[Sust-mar] climate action event Dec 10

Copleston/Reddin marionc at isn.net
Fri Nov 23 11:47:02 EST 2007

hi all

please publish this, forward it, post it on blogs, websites, 
facebooks, etc- apologies to those who already received this...

ECOPEI invites all activists committed to preventing climate change 
chaos to a film-showing and  discussion at UPEI Faculty Lounge, Main 
Bldg., 7-9pm on Mon., Dec. 10th. To get involved and for more 
details, please contact Tony Reddin at 675-4093 <marionc at isn.net> or 
Shannon Hartigan 569-7990 <Shannon at isn.net>, or go to 
www.climatechaos.ca and www.ecopei.ca .
Discussion will be inspired by a 48-page Special Issue on the Alberta 
Tar Sands recently published by 'The Dominion'- Canada's Grassroots 
Newspaper, now available at Econet, UPEI, the VRC and the C/C 
library; see also http:// dominionpaper.ca/tarsands and info below. 
[articles include Kim Petersen's report on the community of Fort 
Chipewyan and the effects on water downstream from the Tar Sands; 
Lindsay Bird's account of working in a camp near Fort McMurray; a 
series of comics by Katie Beaton, and much, much more!]
You may have heard about the Tar Sands.

If you're in the Maritimes, you probably know someone who works 
there. If you live in Alberta, you probably hear about it being a 
major source of economic growth. If you're connected to environmental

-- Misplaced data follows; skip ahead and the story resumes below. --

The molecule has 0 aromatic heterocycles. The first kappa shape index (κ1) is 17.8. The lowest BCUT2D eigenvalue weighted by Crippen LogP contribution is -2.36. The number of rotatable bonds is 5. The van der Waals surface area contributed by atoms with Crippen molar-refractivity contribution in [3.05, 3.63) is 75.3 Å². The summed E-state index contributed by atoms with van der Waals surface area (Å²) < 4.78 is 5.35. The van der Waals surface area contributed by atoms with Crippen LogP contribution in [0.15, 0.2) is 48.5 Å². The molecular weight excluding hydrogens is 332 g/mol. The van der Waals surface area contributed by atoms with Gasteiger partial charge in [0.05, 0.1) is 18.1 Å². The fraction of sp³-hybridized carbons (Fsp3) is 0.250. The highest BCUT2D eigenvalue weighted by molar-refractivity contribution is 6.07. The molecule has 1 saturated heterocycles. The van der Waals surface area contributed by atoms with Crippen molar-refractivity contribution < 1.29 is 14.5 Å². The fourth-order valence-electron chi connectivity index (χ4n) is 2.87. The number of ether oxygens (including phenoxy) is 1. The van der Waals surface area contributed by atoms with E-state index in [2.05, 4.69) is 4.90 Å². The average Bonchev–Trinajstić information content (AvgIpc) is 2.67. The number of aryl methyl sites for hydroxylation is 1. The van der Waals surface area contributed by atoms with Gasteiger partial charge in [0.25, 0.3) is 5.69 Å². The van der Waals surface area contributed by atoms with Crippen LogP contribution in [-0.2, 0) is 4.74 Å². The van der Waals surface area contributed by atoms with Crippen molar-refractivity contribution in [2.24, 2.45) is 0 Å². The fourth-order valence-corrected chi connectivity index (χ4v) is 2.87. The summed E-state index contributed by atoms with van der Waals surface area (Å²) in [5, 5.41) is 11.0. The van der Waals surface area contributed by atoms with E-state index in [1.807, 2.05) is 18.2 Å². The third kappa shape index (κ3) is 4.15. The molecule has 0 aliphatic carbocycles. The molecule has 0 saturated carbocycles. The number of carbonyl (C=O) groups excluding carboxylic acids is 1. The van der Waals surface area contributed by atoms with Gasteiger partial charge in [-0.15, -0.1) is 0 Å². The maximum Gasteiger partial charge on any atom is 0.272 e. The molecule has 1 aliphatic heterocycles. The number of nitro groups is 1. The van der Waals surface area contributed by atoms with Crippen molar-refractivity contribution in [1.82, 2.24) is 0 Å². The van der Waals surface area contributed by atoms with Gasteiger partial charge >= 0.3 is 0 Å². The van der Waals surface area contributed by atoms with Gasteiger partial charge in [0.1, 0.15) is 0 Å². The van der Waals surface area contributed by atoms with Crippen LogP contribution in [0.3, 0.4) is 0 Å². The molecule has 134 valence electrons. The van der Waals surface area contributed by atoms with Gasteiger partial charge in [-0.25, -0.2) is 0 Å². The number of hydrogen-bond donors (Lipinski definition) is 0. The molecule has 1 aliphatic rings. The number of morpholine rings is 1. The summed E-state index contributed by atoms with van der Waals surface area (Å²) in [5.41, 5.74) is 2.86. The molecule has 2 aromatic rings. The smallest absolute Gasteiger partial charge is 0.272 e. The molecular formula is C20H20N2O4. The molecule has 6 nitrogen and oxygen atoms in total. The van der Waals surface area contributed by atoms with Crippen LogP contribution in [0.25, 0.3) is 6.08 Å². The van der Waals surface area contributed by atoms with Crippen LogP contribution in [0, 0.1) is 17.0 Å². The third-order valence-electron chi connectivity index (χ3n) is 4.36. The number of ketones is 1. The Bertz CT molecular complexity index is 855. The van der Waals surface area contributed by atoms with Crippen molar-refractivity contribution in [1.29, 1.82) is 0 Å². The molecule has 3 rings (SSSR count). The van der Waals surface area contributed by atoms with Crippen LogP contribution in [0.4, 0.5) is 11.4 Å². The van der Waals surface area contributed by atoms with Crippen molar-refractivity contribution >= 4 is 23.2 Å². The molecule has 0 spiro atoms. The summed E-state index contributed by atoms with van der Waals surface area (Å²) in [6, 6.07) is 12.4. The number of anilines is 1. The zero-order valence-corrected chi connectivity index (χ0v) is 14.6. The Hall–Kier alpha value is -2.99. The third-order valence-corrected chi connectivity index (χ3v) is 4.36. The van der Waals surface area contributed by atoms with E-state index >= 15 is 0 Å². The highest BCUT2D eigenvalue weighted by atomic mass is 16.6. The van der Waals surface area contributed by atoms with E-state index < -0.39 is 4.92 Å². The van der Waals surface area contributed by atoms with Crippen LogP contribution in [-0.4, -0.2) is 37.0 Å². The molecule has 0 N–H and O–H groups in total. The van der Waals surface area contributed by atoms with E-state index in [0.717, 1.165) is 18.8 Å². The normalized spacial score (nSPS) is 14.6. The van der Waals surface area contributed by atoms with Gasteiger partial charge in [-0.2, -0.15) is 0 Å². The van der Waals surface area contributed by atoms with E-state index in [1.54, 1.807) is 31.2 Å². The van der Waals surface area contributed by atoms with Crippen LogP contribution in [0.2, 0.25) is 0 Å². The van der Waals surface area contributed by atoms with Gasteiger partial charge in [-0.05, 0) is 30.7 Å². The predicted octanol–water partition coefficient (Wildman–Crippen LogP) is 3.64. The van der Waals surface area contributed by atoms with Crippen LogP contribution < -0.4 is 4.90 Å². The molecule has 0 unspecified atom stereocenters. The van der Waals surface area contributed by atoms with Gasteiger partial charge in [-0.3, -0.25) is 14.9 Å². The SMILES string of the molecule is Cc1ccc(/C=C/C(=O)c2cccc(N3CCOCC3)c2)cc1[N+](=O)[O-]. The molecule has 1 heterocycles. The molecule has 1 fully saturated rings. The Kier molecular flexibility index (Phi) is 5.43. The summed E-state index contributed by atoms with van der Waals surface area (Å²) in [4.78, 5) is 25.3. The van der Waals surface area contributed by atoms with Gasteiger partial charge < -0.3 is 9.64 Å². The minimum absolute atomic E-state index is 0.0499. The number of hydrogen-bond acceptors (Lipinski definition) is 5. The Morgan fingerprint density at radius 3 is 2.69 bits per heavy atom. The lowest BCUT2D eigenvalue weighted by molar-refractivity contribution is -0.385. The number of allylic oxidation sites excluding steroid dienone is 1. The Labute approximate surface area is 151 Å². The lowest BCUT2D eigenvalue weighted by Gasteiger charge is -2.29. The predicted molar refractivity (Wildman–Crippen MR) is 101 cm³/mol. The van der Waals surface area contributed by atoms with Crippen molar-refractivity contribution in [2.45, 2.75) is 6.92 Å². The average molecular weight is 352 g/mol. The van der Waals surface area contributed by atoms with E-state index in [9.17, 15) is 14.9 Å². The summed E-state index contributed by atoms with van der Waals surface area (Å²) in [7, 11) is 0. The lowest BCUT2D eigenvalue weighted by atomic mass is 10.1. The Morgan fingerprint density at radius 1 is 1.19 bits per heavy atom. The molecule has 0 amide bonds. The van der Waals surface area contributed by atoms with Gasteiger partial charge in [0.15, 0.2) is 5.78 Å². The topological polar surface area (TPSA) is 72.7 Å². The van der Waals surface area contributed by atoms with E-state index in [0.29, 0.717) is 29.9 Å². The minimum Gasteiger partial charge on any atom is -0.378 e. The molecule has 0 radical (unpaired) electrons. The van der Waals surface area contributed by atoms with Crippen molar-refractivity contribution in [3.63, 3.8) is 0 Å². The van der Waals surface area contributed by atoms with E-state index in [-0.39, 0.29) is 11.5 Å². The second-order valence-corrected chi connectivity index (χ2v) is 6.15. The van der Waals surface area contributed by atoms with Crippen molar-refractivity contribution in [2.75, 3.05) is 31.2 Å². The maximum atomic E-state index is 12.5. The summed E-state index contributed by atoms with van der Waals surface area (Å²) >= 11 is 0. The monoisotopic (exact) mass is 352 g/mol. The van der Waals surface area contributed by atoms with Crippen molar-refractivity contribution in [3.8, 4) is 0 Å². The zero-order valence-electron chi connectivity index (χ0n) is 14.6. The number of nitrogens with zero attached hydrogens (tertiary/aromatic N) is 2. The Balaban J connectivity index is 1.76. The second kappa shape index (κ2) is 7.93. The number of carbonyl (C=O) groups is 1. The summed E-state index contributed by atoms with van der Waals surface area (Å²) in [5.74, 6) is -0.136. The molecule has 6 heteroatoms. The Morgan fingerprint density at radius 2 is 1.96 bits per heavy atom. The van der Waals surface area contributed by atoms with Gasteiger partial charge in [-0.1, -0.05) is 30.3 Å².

groups, you probably know that continued development in the Tar Sands 
will make it impossible for Canada to meet its treaty obligations 
under the Kyoto Protocol.
You may have seen some footage of big trucks on TV.
The Tar Sands are on pace to become the largest industrial project in 
human history, built on public land and subsidized by provincial and 
federal governments. And yet, very few people have a substantial 
understanding of the  world's first "Gigaproject." In addition to 
being unfathomably large, extraction of Tar Sands is also setting 
global precedents in terms of how we deal with: The decline in oil 
supply;  Indigenous rights and title to land; Climate change and 
emissions; Labour rights and migrant workers' rights; Use of public 
land; and  Corporate power and social movements.
To increase public understanding of these issues, The Dominion has 
assembled an army of writers, journalists, researchers, people 
directly affected by the Tar Sands extraction, oil workers and others 
to explain the far-reaching effects of Tar Sands development in 
Alberta and what it means for the future in Canada and globally. For 
more, go to the website, http:// dominionpaper.ca/tarsands .  
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